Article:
Saturday, May 22, 2010

Welcome mail

I’m sure the hoards of amateur radio operators who follow this blog are often wondering what kind of rare DX I’m able to work with my 100 watt windom-equipped superstation. Well, a couple of packs of QSL cards recently arrived in the mail via the bureau, so I thought I’d share.

The first pack contained a number of cards for VE3GJS, my original call…so I knew these were hanging around the QSL bureau’s in-box for some time! Sure enough, most were for contacts made in 2001 and 2002 (I acquired the VE3CH call in 2004). The second batch of cards that arrived just a few days later was for more recent contacts. Last year I blogged speculating whether hard copy QSL cards were a fading aspect of the hobby. I’ve never been an overly active QSLer. While I do my best to respond to cards sent to me, and will take the effort to send a card when I’ve worked a new country, I’ve not felt the need to collect as many as possible. I’m not an award chaser, so maybe that’s part of the reason for my lackadaisical attitude towards QSLing. None the less, it’s always a nice little surprise to get a pack of cards in the mail. Better than the other pieces of mail which seemingly consist of only bills.

I think this is only the second time I’ve received a card from an SWL. I wonder why someone would be so into confirming amateur communications they’ve heard, but not pursue getting a licence of their own. Now-a-days it’s pretty easy to get a licence, but perhaps that’s not the case in Italy.

A big gun station whose log, I’m sure, makes mine look like....well, an amateur amateur.

Emmanuel from Guatemala is one of the more common DX stations often spotted on the digital modes. I have him in my log a few times, this one for a PSK31 contact. With over 115,000 look-ups on, obviously he’s very active!

Hmmm….those Slovenian ham shacks are a little rustic, aren’t they?

Technically not DX, but a neat card for a neat station. One time, it would be a lot of fun to work from one of these true superstations. VY2TT is available for rent…hmmm, maybe one day!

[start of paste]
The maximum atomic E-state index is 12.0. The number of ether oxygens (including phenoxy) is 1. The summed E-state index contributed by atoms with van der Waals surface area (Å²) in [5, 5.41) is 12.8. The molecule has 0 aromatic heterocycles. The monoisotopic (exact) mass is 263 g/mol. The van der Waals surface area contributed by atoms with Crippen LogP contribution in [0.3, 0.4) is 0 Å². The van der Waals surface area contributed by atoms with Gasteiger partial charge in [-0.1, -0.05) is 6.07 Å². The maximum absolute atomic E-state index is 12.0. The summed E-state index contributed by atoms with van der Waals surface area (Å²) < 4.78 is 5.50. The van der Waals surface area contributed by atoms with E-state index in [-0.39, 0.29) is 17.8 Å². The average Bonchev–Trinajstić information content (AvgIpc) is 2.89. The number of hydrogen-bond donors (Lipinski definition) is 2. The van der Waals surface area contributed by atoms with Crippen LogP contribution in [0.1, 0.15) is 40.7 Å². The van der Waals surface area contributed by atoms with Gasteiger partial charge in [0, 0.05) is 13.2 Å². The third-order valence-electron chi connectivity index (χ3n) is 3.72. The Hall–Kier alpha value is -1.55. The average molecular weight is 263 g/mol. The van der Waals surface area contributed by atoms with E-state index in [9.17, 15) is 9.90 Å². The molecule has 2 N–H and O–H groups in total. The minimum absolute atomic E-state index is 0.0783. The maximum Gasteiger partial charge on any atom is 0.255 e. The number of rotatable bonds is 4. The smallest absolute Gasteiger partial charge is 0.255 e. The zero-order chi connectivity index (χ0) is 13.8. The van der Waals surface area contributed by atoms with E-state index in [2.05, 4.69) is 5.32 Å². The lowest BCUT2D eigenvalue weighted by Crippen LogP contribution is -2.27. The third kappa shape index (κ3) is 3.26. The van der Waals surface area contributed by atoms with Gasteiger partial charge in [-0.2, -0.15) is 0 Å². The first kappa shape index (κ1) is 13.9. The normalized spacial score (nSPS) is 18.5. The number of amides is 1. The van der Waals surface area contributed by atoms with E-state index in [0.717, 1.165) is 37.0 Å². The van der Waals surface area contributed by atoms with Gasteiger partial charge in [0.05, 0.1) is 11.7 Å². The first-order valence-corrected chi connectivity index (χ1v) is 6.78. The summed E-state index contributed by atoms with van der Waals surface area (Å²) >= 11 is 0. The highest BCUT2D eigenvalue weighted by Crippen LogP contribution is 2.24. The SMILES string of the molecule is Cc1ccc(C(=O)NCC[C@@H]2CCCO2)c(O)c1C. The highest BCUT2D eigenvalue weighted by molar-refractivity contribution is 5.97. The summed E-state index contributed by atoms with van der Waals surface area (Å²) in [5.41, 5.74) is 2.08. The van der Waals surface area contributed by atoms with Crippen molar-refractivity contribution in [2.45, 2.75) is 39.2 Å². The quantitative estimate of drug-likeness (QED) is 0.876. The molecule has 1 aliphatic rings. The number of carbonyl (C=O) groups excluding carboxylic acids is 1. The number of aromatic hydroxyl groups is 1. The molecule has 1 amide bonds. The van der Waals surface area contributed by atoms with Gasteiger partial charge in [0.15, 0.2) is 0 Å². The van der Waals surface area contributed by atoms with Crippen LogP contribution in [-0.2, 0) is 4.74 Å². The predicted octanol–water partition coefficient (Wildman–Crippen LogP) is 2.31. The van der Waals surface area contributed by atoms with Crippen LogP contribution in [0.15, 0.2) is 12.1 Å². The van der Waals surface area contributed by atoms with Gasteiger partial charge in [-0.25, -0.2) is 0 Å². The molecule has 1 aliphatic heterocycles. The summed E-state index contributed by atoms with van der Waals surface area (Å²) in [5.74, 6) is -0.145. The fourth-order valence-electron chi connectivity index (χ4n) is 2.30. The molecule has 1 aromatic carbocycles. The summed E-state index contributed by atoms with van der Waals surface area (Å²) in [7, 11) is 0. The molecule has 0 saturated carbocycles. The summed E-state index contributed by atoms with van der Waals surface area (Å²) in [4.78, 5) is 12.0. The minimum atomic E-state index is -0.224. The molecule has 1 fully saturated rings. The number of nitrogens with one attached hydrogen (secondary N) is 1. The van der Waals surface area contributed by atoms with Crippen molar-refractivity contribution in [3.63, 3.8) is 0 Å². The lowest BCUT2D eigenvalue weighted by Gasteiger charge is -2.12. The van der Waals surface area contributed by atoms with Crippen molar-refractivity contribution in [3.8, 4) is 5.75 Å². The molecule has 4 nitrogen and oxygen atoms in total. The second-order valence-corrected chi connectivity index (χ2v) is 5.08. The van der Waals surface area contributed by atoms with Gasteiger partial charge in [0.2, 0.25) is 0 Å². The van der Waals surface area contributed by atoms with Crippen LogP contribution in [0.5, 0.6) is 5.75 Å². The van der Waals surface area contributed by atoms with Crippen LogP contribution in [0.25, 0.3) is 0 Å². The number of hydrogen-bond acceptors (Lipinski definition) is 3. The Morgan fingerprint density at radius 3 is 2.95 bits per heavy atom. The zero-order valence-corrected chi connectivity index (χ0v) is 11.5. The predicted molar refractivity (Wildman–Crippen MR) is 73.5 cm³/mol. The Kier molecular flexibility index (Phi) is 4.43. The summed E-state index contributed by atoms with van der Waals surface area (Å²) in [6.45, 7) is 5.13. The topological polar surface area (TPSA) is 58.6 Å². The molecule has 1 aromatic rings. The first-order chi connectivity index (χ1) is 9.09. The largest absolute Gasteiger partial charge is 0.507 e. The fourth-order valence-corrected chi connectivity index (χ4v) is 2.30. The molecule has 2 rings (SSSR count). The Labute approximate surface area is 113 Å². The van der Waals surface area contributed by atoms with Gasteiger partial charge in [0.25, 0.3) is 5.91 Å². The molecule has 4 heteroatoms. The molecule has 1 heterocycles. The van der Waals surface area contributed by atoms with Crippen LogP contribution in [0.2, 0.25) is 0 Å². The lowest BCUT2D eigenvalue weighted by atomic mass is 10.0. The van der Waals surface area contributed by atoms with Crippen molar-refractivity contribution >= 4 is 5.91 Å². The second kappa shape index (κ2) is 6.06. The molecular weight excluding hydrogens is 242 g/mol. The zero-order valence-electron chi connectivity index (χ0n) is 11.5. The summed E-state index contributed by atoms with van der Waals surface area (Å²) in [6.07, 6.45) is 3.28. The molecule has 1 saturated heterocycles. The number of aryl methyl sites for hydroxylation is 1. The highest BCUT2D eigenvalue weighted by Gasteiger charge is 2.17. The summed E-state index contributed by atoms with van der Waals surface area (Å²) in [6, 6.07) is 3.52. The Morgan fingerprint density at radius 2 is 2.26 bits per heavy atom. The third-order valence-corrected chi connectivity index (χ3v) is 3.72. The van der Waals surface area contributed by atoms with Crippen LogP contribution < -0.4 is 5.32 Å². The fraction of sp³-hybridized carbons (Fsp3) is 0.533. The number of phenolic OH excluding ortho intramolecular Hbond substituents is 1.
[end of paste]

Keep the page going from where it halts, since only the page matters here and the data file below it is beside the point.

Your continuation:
I always love working stations in warm places…especially if it’s winter at this QTH. It’s pretty much the next best thing to being there. J39BS is from the “Island of Spice” (Grenada)

These next few are actually cards received via direct post.

My one, and so far only contact with Australia took place in March of 2009. After hearing Gerry making QSOs on 40 meters over a couple of days (and not hearing a response to my call..due to the competition), I emailed him and arranged a sked. Read more here. VK is routine for some hams, but was pretty special to me…especially on phone.

John is probably one of the most active hams from the Northwest Territories, and although it’s in the same country, I do consider contacts with Canada’s arctic region to be DX. VE8EV is also quite active putting special event stations on the air and maintains an interesting blog of his own.

I love Halloween…and I always like working any special event station associated with this holiday. What better place to have a Halloween special event station than Transylvania (Louisiana).
This is definitely not DX. In fact, Mike, the operator of this particular special event station to mark the 225th anniversary of the settlement of Fredericksburg, is less than an hour away. But the unique four-letter suffix caught my attention on 40 meters PSK31 one night. Mike just recently gave a talk to our local ham club about his special events and call signs he’s used. More on his website.

Well there you have it. No super-rare QSLs, but cards worthy of any collection none-the-less. Now, I must remember to respond to those marked “PSE QSL”!

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